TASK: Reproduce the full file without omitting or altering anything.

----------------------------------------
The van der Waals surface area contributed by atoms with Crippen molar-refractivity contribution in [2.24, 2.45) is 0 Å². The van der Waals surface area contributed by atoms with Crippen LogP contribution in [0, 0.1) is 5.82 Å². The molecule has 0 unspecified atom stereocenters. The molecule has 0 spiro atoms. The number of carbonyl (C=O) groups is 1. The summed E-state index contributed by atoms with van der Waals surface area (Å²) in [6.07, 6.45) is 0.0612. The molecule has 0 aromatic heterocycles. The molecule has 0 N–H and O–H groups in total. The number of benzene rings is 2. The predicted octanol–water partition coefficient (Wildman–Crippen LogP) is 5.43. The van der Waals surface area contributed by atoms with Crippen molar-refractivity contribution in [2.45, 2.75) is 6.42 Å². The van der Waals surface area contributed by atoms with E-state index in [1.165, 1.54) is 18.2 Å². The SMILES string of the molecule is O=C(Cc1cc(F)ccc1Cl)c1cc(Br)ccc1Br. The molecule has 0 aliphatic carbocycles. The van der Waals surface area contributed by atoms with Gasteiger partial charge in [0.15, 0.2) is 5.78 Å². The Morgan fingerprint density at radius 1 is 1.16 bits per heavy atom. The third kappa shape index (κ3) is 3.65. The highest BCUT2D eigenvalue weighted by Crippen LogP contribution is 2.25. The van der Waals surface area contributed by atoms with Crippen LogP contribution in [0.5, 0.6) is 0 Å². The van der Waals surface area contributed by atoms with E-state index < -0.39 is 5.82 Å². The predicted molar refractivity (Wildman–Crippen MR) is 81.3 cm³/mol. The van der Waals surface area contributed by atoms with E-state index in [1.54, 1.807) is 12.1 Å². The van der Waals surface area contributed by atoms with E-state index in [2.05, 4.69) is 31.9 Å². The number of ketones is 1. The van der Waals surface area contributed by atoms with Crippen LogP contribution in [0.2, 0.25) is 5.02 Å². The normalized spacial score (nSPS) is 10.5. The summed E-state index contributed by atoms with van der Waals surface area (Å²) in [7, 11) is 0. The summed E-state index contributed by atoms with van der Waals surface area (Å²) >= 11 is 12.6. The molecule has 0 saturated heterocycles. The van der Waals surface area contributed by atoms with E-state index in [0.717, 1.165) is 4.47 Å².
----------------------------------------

The van der Waals surface area contributed by atoms with Crippen molar-refractivity contribution in [2.24, 2.45) is 0 Å². The van der Waals surface area contributed by atoms with Crippen LogP contribution in [0, 0.1) is 5.82 Å². The molecule has 0 unspecified atom stereocenters. The molecule has 0 spiro atoms. The number of carbonyl (C=O) groups is 1. The summed E-state index contributed by atoms with van der Waals surface area (Å²) in [6.07, 6.45) is 0.0612. The molecule has 0 aromatic heterocycles. The molecule has 0 N–H and O–H groups in total. The number of benzene rings is 2. The predicted octanol–water partition coefficient (Wildman–Crippen LogP) is 5.43. The van der Waals surface area contributed by atoms with Crippen molar-refractivity contribution in [2.45, 2.75) is 6.42 Å². The van der Waals surface area contributed by atoms with E-state index in [1.165, 1.54) is 18.2 Å². The SMILES string of the molecule is O=C(Cc1cc(F)ccc1Cl)c1cc(Br)ccc1Br. The molecule has 0 aliphatic carbocycles. The van der Waals surface area contributed by atoms with Gasteiger partial charge in [0.15, 0.2) is 5.78 Å². The Morgan fingerprint density at radius 1 is 1.16 bits per heavy atom. The third kappa shape index (κ3) is 3.65. The highest BCUT2D eigenvalue weighted by Crippen LogP contribution is 2.25. The van der Waals surface area contributed by atoms with Crippen LogP contribution in [0.5, 0.6) is 0 Å². The van der Waals surface area contributed by atoms with E-state index < -0.39 is 5.82 Å². The predicted molar refractivity (Wildman–Crippen MR) is 81.3 cm³/mol. The van der Waals surface area contributed by atoms with E-state index in [1.54, 1.807) is 12.1 Å². The van der Waals surface area contributed by atoms with E-state index in [2.05, 4.69) is 31.9 Å². The number of ketones is 1. The van der Waals surface area contributed by atoms with Crippen LogP contribution in [0.2, 0.25) is 5.02 Å². The normalized spacial score (nSPS) is 10.5. The summed E-state index contributed by atoms with van der Waals surface area (Å²) in [7, 11) is 0. The summed E-state index contributed by atoms with van der Waals surface area (Å²) >= 11 is 12.6. The molecule has 0 saturated heterocycles. The van der Waals surface area contributed by atoms with E-state index in [0.717, 1.165) is 4.47 Å².